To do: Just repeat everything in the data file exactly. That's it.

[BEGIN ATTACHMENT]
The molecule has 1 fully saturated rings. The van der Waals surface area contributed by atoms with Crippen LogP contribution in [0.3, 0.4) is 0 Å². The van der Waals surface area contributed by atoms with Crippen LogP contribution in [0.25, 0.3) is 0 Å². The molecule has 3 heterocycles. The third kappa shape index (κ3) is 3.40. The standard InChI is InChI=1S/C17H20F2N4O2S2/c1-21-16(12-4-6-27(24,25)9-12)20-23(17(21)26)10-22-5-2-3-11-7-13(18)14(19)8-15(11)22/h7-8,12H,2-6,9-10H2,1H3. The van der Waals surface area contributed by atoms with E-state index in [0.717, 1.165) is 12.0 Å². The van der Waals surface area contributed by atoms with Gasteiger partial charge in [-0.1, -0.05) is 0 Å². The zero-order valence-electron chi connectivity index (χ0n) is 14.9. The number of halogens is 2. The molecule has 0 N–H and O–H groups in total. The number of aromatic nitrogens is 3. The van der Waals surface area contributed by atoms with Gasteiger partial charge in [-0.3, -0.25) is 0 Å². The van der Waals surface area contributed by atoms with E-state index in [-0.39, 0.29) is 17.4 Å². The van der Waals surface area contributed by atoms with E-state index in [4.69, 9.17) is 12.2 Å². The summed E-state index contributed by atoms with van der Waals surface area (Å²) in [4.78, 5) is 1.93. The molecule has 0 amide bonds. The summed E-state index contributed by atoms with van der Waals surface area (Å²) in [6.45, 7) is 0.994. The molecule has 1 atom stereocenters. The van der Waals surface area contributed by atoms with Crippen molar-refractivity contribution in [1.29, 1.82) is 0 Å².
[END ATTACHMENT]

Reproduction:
The molecule has 1 fully saturated rings. The van der Waals surface area contributed by atoms with Crippen LogP contribution in [0.3, 0.4) is 0 Å². The van der Waals surface area contributed by atoms with Crippen LogP contribution in [0.25, 0.3) is 0 Å². The molecule has 3 heterocycles. The third kappa shape index (κ3) is 3.40. The standard InChI is InChI=1S/C17H20F2N4O2S2/c1-21-16(12-4-6-27(24,25)9-12)20-23(17(21)26)10-22-5-2-3-11-7-13(18)14(19)8-15(11)22/h7-8,12H,2-6,9-10H2,1H3. The van der Waals surface area contributed by atoms with E-state index in [0.717, 1.165) is 12.0 Å². The van der Waals surface area contributed by atoms with Gasteiger partial charge in [-0.1, -0.05) is 0 Å². The zero-order valence-electron chi connectivity index (χ0n) is 14.9. The number of halogens is 2. The molecule has 0 N–H and O–H groups in total. The number of aromatic nitrogens is 3. The van der Waals surface area contributed by atoms with Gasteiger partial charge in [-0.3, -0.25) is 0 Å². The van der Waals surface area contributed by atoms with E-state index in [-0.39, 0.29) is 17.4 Å². The van der Waals surface area contributed by atoms with E-state index in [4.69, 9.17) is 12.2 Å². The summed E-state index contributed by atoms with van der Waals surface area (Å²) in [4.78, 5) is 1.93. The molecule has 0 amide bonds. The summed E-state index contributed by atoms with van der Waals surface area (Å²) in [6.45, 7) is 0.994. The molecule has 1 atom stereocenters. The van der Waals surface area contributed by atoms with Crippen molar-refractivity contribution in [1.29, 1.82) is 0 Å².